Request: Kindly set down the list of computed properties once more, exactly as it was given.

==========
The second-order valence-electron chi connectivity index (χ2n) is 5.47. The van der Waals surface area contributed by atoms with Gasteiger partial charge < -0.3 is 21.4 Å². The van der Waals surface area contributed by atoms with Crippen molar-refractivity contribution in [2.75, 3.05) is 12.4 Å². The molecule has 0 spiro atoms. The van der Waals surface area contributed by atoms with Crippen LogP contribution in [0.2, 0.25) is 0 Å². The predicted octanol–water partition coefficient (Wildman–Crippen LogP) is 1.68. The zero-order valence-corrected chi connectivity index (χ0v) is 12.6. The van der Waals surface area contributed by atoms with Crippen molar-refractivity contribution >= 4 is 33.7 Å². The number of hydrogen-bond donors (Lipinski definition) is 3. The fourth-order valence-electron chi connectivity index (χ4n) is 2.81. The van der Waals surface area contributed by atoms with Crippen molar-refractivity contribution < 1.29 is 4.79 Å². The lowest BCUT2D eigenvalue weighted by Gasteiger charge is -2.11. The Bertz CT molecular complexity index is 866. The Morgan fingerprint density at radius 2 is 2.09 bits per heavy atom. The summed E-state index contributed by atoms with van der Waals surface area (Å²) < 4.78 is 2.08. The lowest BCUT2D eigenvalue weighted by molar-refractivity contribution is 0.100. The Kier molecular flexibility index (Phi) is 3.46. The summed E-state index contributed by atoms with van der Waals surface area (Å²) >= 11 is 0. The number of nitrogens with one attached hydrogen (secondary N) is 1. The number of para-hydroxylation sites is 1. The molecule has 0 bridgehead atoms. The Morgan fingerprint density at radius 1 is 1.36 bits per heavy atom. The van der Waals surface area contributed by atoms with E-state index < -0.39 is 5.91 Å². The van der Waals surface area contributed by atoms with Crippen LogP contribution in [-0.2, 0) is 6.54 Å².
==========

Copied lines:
The second-order valence-electron chi connectivity index (χ2n) is 5.47. The van der Waals surface area contributed by atoms with Gasteiger partial charge < -0.3 is 21.4 Å². The van der Waals surface area contributed by atoms with Crippen molar-refractivity contribution in [2.75, 3.05) is 12.4 Å². The molecule has 0 spiro atoms. The van der Waals surface area contributed by atoms with Crippen LogP contribution in [0.2, 0.25) is 0 Å². The predicted octanol–water partition coefficient (Wildman–Crippen LogP) is 1.68. The zero-order valence-corrected chi connectivity index (χ0v) is 12.6. The van der Waals surface area contributed by atoms with Crippen molar-refractivity contribution >= 4 is 33.7 Å². The number of hydrogen-bond donors (Lipinski definition) is 3. The fourth-order valence-electron chi connectivity index (χ4n) is 2.81. The van der Waals surface area contributed by atoms with Crippen molar-refractivity contribution < 1.29 is 4.79 Å². The lowest BCUT2D eigenvalue weighted by Gasteiger charge is -2.11. The Bertz CT molecular complexity index is 866. The Morgan fingerprint density at radius 2 is 2.09 bits per heavy atom. The summed E-state index contributed by atoms with van der Waals surface area (Å²) < 4.78 is 2.08. The lowest BCUT2D eigenvalue weighted by molar-refractivity contribution is 0.100. The Kier molecular flexibility index (Phi) is 3.46. The summed E-state index contributed by atoms with van der Waals surface area (Å²) >= 11 is 0. The number of nitrogens with one attached hydrogen (secondary N) is 1. The number of para-hydroxylation sites is 1. The molecule has 0 bridgehead atoms. The Morgan fingerprint density at radius 1 is 1.36 bits per heavy atom. The van der Waals surface area contributed by atoms with E-state index < -0.39 is 5.91 Å². The van der Waals surface area contributed by atoms with Crippen LogP contribution in [-0.2, 0) is 6.54 Å².